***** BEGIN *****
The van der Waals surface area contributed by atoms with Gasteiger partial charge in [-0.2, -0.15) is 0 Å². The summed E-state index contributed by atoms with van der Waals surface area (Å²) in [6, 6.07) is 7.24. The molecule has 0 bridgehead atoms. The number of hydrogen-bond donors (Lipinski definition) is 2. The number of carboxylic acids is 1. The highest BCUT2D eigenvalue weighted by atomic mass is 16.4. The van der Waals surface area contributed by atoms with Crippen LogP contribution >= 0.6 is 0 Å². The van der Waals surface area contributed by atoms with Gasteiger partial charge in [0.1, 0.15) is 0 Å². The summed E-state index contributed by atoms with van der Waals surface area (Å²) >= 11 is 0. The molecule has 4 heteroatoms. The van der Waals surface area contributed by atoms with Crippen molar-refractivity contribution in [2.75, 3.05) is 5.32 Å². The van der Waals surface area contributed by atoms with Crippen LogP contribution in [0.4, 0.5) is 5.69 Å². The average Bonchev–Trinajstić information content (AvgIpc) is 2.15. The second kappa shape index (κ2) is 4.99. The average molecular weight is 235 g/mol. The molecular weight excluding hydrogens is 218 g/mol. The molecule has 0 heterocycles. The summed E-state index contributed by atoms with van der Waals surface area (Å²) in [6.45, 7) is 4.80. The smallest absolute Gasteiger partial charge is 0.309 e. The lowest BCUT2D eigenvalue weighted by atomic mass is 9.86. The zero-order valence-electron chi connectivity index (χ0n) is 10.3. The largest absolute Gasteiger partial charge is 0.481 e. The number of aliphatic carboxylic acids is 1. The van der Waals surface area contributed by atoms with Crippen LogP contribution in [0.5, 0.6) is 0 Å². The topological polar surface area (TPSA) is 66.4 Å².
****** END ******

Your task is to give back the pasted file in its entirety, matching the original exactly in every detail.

The van der Waals surface area contributed by atoms with Gasteiger partial charge in [-0.2, -0.15) is 0 Å². The summed E-state index contributed by atoms with van der Waals surface area (Å²) in [6, 6.07) is 7.24. The molecule has 0 bridgehead atoms. The number of hydrogen-bond donors (Lipinski definition) is 2. The number of carboxylic acids is 1. The highest BCUT2D eigenvalue weighted by atomic mass is 16.4. The van der Waals surface area contributed by atoms with Crippen LogP contribution >= 0.6 is 0 Å². The van der Waals surface area contributed by atoms with Gasteiger partial charge in [0.1, 0.15) is 0 Å². The summed E-state index contributed by atoms with van der Waals surface area (Å²) >= 11 is 0. The molecule has 4 heteroatoms. The van der Waals surface area contributed by atoms with Crippen molar-refractivity contribution in [2.75, 3.05) is 5.32 Å². The van der Waals surface area contributed by atoms with Crippen LogP contribution in [0.4, 0.5) is 5.69 Å². The average Bonchev–Trinajstić information content (AvgIpc) is 2.15. The second kappa shape index (κ2) is 4.99. The average molecular weight is 235 g/mol. The molecular weight excluding hydrogens is 218 g/mol. The molecule has 0 heterocycles. The summed E-state index contributed by atoms with van der Waals surface area (Å²) in [6.45, 7) is 4.80. The smallest absolute Gasteiger partial charge is 0.309 e. The lowest BCUT2D eigenvalue weighted by atomic mass is 9.86. The zero-order valence-electron chi connectivity index (χ0n) is 10.3. The largest absolute Gasteiger partial charge is 0.481 e. The number of aliphatic carboxylic acids is 1. The van der Waals surface area contributed by atoms with Crippen LogP contribution in [0.5, 0.6) is 0 Å². The topological polar surface area (TPSA) is 66.4 Å².